Johnson Inks Extension With ShotSpotter Until September, Hours Before Contract Expires

(WTTW News)(WTTW News)

Hours before Chicago’s contract with ShotSpotter expired at midnight Friday, Mayor Brandon Johnson announced he had reached an agreement that will allow the Chicago Police Department to continue using the controversial gunshot detection system until September.

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After the seven-month extension of the contract ends on Sept. 22, there will be a “two-month transition” period, according to separate statements released by the mayor’s office and ShotSpotter.

It is unclear how much Chicago will pay ShotSpotter for the use of its technology in the coming months, whether the contract extension would be presented to the Chicago City Council or what would take place in the transition period between September and December.

“In advance of the September termination date, the Chicago Police Department will work to revamp operations within the Strategic Decision Support Centers, implement new training and further develop response models to gun violence that ultimately reduce shootings and increase accountability,” according to the mayor’s office.

A statement from SoundThinking, the company behind ShotSpotter, called the technology a “critical” law enforcement tool.

“SoundThinking will also continue to collaborate with the Chicago Police Department to develop the best possible metrics and analytics to drive transparency and optimize reporting,” according to a SoundThinking statement.

Johnson announced Tuesday the city would stop using the ShotSpotter technology by Sept. 22 — one month after the Democratic National Convention takes place in Chicago and after the summer months that are often the most violent period of the year.

That would give the Chicago Police Department enough “runway” to wind down its use of the technology and revamp CPD’s Strategic Decision Support Centers, Johnson told reporters Thursday during a combative news conference.

However, Johnson announced he would not renew ShotSpotter’s contract without a finalized agreement with SoundThinking to allow the city to continue using it until September.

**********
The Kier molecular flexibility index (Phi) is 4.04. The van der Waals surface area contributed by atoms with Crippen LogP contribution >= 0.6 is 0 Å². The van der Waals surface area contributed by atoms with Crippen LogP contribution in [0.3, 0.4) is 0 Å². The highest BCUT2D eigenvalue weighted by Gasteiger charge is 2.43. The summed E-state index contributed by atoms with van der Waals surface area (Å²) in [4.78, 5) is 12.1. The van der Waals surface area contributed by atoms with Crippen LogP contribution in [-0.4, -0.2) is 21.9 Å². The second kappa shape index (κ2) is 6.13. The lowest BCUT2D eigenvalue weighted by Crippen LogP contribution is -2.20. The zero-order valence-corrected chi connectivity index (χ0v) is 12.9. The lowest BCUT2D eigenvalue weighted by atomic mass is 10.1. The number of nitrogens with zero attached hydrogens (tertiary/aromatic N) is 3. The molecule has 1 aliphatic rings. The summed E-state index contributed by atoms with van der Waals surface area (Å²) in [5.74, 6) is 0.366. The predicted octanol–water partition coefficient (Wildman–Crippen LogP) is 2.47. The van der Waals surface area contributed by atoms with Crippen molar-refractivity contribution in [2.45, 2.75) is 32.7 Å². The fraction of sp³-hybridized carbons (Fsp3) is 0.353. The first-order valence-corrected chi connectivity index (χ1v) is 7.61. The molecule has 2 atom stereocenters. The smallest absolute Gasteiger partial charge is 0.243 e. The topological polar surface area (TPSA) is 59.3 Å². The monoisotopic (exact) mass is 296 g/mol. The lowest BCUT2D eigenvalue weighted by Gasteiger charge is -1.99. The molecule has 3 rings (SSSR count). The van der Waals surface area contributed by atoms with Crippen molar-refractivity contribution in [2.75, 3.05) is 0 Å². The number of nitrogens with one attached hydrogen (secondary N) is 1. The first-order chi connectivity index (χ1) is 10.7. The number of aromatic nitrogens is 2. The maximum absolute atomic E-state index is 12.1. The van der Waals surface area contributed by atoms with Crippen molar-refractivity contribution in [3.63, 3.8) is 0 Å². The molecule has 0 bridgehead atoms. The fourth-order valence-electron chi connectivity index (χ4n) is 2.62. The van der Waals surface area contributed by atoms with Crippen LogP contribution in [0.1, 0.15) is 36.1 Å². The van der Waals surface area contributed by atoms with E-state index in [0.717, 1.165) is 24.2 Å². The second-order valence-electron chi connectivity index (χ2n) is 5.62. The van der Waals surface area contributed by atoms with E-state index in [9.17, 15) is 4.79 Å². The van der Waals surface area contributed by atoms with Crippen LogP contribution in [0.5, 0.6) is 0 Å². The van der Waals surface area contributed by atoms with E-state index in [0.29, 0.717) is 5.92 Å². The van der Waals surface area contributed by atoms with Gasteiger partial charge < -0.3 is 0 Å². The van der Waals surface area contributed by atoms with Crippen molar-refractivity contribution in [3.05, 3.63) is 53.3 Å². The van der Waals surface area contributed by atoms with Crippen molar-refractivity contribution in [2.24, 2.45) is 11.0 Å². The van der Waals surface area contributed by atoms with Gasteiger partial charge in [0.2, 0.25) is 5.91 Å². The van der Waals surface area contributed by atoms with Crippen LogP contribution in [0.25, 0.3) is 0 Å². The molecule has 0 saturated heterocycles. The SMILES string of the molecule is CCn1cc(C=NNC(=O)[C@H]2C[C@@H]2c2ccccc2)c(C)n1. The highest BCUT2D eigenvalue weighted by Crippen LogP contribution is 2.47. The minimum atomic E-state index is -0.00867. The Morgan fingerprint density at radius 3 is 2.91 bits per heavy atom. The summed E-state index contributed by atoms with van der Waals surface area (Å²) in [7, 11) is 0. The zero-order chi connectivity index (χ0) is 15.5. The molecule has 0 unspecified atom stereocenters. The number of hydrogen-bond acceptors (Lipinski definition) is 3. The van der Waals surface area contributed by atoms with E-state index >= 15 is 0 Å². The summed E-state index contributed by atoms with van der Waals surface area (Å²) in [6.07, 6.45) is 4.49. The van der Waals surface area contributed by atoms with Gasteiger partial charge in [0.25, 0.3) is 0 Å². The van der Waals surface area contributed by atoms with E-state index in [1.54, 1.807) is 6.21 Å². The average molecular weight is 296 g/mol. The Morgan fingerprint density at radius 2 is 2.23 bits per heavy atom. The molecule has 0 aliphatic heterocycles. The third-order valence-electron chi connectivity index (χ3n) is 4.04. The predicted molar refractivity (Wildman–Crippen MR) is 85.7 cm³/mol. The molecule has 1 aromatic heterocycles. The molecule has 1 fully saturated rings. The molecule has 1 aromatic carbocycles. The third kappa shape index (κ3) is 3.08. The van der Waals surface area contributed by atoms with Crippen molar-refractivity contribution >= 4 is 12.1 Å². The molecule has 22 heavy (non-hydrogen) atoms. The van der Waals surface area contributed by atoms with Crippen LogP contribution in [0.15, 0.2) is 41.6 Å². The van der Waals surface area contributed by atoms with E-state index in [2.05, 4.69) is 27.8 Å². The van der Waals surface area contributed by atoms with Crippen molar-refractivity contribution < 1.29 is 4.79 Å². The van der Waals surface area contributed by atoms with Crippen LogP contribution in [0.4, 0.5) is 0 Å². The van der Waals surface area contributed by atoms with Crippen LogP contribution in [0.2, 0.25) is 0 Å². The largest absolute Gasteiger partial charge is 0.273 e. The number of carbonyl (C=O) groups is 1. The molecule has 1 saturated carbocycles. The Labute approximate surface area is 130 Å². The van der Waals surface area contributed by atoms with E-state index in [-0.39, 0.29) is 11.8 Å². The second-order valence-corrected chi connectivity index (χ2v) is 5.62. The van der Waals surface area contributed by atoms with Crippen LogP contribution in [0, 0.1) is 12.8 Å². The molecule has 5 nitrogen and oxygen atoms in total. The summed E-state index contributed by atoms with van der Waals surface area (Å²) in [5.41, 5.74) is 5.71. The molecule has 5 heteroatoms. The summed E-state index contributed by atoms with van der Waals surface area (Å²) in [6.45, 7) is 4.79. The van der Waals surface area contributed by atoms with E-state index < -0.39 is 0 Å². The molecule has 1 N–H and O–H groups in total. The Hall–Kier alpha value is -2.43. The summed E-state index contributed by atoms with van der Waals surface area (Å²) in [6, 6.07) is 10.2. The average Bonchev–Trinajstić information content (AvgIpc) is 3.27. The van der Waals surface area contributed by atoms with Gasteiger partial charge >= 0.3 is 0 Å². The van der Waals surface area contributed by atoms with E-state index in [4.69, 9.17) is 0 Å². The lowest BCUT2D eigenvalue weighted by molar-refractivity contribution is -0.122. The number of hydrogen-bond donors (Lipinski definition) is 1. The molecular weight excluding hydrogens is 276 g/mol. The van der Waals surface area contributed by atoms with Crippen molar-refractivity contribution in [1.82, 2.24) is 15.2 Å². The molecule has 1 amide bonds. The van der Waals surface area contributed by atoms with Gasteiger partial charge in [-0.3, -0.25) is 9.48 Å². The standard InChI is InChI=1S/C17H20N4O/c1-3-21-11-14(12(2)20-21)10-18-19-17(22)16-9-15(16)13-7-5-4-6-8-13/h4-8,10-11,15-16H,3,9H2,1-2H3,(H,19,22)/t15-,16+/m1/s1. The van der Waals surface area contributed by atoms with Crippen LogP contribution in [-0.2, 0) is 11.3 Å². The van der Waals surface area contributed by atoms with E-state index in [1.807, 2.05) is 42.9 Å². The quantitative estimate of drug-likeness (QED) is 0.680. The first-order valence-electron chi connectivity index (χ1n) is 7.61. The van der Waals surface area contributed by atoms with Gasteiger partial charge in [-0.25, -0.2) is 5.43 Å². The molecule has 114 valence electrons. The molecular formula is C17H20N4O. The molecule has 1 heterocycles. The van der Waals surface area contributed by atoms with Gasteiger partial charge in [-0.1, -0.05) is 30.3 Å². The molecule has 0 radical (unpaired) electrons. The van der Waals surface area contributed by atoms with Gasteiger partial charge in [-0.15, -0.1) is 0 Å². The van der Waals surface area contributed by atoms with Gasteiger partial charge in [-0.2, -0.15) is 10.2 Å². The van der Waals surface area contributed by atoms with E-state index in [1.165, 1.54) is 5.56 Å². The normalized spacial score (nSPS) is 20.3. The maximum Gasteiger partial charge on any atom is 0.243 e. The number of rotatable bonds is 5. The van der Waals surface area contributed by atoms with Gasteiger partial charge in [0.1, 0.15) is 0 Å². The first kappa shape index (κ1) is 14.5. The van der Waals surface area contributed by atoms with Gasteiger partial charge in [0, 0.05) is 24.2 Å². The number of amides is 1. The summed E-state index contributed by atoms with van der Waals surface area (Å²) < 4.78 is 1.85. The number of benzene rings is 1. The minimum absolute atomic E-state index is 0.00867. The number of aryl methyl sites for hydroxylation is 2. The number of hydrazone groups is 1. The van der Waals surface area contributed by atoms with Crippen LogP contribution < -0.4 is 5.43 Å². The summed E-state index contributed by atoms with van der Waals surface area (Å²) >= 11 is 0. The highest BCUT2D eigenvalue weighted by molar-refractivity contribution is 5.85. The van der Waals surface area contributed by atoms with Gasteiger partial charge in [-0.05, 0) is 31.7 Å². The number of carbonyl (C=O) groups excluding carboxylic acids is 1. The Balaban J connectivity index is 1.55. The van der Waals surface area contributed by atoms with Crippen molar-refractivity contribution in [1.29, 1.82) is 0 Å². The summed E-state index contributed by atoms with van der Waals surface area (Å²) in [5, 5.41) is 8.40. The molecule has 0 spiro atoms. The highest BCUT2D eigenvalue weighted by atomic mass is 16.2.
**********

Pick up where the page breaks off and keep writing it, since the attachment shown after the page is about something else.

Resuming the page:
A spokesperson for the Oakland-based firm said in a statement late Thursday the firm asked the city for a 12-month extension as recently as December. However, city officials proposed extending the deal that has cost taxpayers $49 million since 2018 for only nine months, according to the firm’s statement.

Johnson’s announcement that he would not renew the contract came “without consultation” with SoundThinking, which saw its share price drop nearly 18.4%, to close at $17.56 per share, on Tuesday. The firm has lost more than half its value as measured by the stock market since March, just before Johnson’s election.

“We believe the shared goal of an extension period must provide the best possible data and analysis to the residents of the City of Chicago through greater transparency and reporting standards,” a statement from the company said. “The way this is secured is through a minimum 12-month extension and modifications to the city’s current data and reporting protocols.”

Johnson told reporters that while he believed an extension of seven months was reasonable to allow CPD to transition away from ShotSpotter, he was not willing to entertain a longer extension.

Inspector General Deborah Witzburg released an audit that found that fewer than one in 10 ShotSpotter alerts resulted in evidence of a gun-related criminal offense being found.

Earlier this month, Cook County State’s Attorney Kim Foxx released a report that found the system rarely led to prosecutions for gun crimes.

Company officials have long defended the system as an important part of a multipronged approach to law enforcement and touted its ability to speed help to those wounded by gunfire.

Contact Heather Cherone: @HeatherCherone | (773) 569-1863 | [email protected]

A Safer City is supported, in part, by the Sue Ling Gin Foundation Initiative for Reducing Violence in Chicago. 

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